As oral health care professionals, we are in close contact with others in order to do our job. We are facing challenges like never before due to the COVID-19 pandemic. We need PPE to protect the physical health of our patients, co-workers and ourselves, and we must demand or supply it. We also need to take care of ourselves, both mentally and physically, in order to take care of others. Employ coping strategies and be strengthened by remembering the importance and meaning of our work, as we are keeping our patients healthy. Remember self-care, check in regularly with colleagues, family and friends and consult with peers and supervisors. Practice compassion, as your commitment to the health and wellbeing of others is valued, respected and appreciated. Compassion is the driving force that unites us in our collective efforts. We will get through this together.

Dr. Andrea Brandt, a licensed therapist, says “Self love means taking care of your own needs and not sacrificing your well-being to please others. Self-love means not settling for less than you deserve.”

Another inspirational mentor and RDH who I’ve known for several decades says this:

During this pandemic (COVID-19) it is more important than ever to demonstrate “self-love” and that includes treating patients with the utmost respect. Practitioners who have both of these qualities will be better able to cope during these stressful times. ~ Jane Weiner, RDH

When a hygienist’s value is questioned, what happens next?

Make no bones about it: many hygienists are worried about their careers since the pandemic reared its ugly head. The organizational culture they’ve always worked in (clinical practice) has to adapt to a new normal and dental practices across the U.S. are scrambling to re-open. Times were already tight before COVID-19 with increase in discounted insurance reimbursement and concerted efforts to contain overhead. Even as far back as the early 2000s, practice management consultants like Linda Drevenstadt, RDH, MS, were writing about controlling the overhead monster.4 Linda writes realistically about increasing production with current resources (facility, people, procedures) and reducing and controlling costs as needed. She emphasizes investing in people first as the dental practice’s most valuable assets.

What a hygienist can do when he/she feels undervalued depends on relationships with co-workers and supervisors.

Talk to your office manager/employer. An office manager/employer can make changes to your work environment to make your job more rewarding. As a provider, you should have input on PPE, modified protocols including more time per patient and assistance from a dental assistant when required. Speak up and don’t be shy about doing it.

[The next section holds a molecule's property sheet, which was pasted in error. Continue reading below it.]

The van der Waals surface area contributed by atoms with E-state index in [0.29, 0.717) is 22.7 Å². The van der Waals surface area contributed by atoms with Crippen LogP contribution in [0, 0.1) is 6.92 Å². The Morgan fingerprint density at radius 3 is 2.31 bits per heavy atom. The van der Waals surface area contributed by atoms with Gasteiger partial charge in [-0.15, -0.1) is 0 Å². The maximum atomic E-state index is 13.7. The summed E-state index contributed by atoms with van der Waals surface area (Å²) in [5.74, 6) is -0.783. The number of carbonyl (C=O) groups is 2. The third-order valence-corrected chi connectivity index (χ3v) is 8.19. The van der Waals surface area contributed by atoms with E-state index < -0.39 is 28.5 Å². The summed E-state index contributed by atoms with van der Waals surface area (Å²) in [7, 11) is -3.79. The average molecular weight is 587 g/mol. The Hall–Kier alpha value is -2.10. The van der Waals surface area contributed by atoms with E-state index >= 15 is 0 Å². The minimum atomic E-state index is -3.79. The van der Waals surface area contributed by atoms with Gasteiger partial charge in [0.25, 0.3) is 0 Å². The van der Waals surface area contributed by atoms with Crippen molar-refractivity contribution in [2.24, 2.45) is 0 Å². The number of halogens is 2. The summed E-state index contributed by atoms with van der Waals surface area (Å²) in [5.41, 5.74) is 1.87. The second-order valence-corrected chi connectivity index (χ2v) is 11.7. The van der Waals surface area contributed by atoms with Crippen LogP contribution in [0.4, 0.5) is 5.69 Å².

Blog with your peers. Fear of the unknown with added PPE and concerns about exposure to COVID-19 is real and studies are ongoing to learn more about COVID-19 transmission in a dental practice.

Ask for support from co-workers. Positive relationships with your co-workers go a long way in maintaining motivation. Regularly discussing how to provide a quality service is helpful.

Short-term vs long-term goals. Don't be unrealistic when assessing your short-term goals. Be flexible and understanding during the pandemic if possible. It may be hard now and you may be miserable for many reasons but determine whether or not you should stick it out in the short term. Sometimes when we are only focused on short-term goals, we lose sight of our long-term goals. If you find yourself not caring about the practice you’re working in or if you just don’t care anymore about your performance and sometimes mentally check-out in your operatory, talk to yourself about feeling appreciated. Take time to figure out what is making you feel dissatisfied and bring it to the attention of the appropriate person. They may not know you’re miserable if you don’t tell them.

Dental hygienists who demand change so they can do their jobs better value themselves and should be rewarded for their persistence and tenacity, especially now. There’s no such thing as too much communication or too many pats on the back. Feeling valued leads to increased commitment and dedication and it’s that unmistakable good feeling that keeps the RDH going strong.


1. Goldsworthy, T., I was a cop in Australia. We don't shoot the people we're sworn to protect; Vox;

2. Slim, L., To understand prospcets for a bright future, take a look back at our humble beginnings; RDH Magazine;

3. Matta, C.; Why It’s Important to Feel Valued At Your Job; Psych Central;

4. Drevenstedt, L., 12 ways to control the overhead monster; Denitsyry IQ;